Ender's Game: Boycotting the Movie is a Lesson Lost

by Rachel Baker on November 4, 2013

So, Orson Scott Cards’ book Ender’s Game has been made into a movie and is now in theaters. I haven’t seen it, yet (and probably won’t until it comes to my living room); but I’ve read the first two books in the series and can honestly say, they were thought-provoking and well, probably life changing if I’m completely honest with myself.

The author is incredibly controversial…in a really bad way – and well, he’s paying for it.

Card, who until recently was a board member of the National Organisation for Marriage, an anti-same-sex marriage pressure group, and who in August wrote a 3,000-word essay that compared Obama to Hitler, has proved a major embarrassment for the production and has sparked calls for a boycott.


DC Comics put Card’s Adventures of Superman anthology contribution on hold after fierce public reaction led the comic’s artist to drop out of the project; the LGBT group Geeks OUT is organizing “Skip Ender’s Game” protests; those associated with the movie, from Ford to director Gavin Hood to Lionsgate, have done the requisite dance, distancing themselves from Card’s homophobic views while arguing that the author’s bigotry should not detract from the movie’s themes of inclusiveness and tolerance.


Having read Enders Game and The Speaker for the Dead, I feel its fair to say both of these books are incredible opposites to what Card espouses his beliefs are. The books are about tolerance and trying to understand “the unknown”. And frankly, I’m not really sure I’m able to rectify this difference in my head.

There is an incredibly interesting article on grantland by Rany Jazayerli, published on November 1st, 2013. In this article, Jazayerli tells the very personal story about growing up Muslim and what Ender’s Game meant to him. He also details Card’s interesting trip down conspiracy lane.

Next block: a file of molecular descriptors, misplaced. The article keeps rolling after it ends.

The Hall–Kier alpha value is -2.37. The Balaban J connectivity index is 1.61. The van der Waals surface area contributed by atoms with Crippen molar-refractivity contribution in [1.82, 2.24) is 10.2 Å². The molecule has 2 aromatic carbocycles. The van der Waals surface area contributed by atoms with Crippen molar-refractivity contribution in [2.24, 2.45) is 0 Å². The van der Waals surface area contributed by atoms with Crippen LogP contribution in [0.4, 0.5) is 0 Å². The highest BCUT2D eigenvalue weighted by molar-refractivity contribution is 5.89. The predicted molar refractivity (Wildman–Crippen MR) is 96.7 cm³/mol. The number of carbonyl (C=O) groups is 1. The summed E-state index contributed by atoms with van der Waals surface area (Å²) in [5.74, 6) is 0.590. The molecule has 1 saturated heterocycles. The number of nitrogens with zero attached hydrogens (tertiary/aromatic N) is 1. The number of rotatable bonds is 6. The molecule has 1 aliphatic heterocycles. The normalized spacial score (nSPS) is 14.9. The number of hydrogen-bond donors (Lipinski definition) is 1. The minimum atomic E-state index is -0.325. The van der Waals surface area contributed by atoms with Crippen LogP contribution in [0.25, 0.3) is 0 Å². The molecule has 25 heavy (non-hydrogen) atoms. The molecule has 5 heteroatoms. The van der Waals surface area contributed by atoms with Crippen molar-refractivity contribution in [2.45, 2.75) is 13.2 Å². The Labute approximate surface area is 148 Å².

If Card wasn’t getting so much attention for being a homophobe, people would be talking about how he’s turning into a kook.

I can’t help but wonder what a Speaker for the Dead will say about Orson Scott Card when he passes. That’s what the book was about right, finding out who the person actually was based on the assessments of everyone who knew the person prior to death?  I can’t wait to read the subsequent articles and the obituary to see who this man really is.

You can boycott the movie is you want to – if you feel it is your moral obligation, then so be it. I must ask this though, if you have not actually read the book, then how can you boycott something you do not understand. Its one thing to boycott the man (borrow the book from a library if you don’t want to give him royalties), but I assure you, the man who wrote the books Ender’s Game and Speaker for the Dead are two very different people.

Read the books, learn the wonderful lessons from the books, watch the movie, and then see if you feel hate for or utter sadness about the state of Orson Scott Card’s life.

And here’s my favorite quote from Speaker for the Dead:

when you really know somebody, you can’t hate them. Or maybe its just that you can’t really know them until you stop hating them.

I think there’s more than meets the eye where Mr. Card is concerned.

FacebookTwitterGoogle+Amazon Wish ListEvernoteFlipboardInstapaperNewsVineSpringpadWordPressTypePad PostStumbleUponLiveJournalPocketRedditShare

Previous post:

Next post: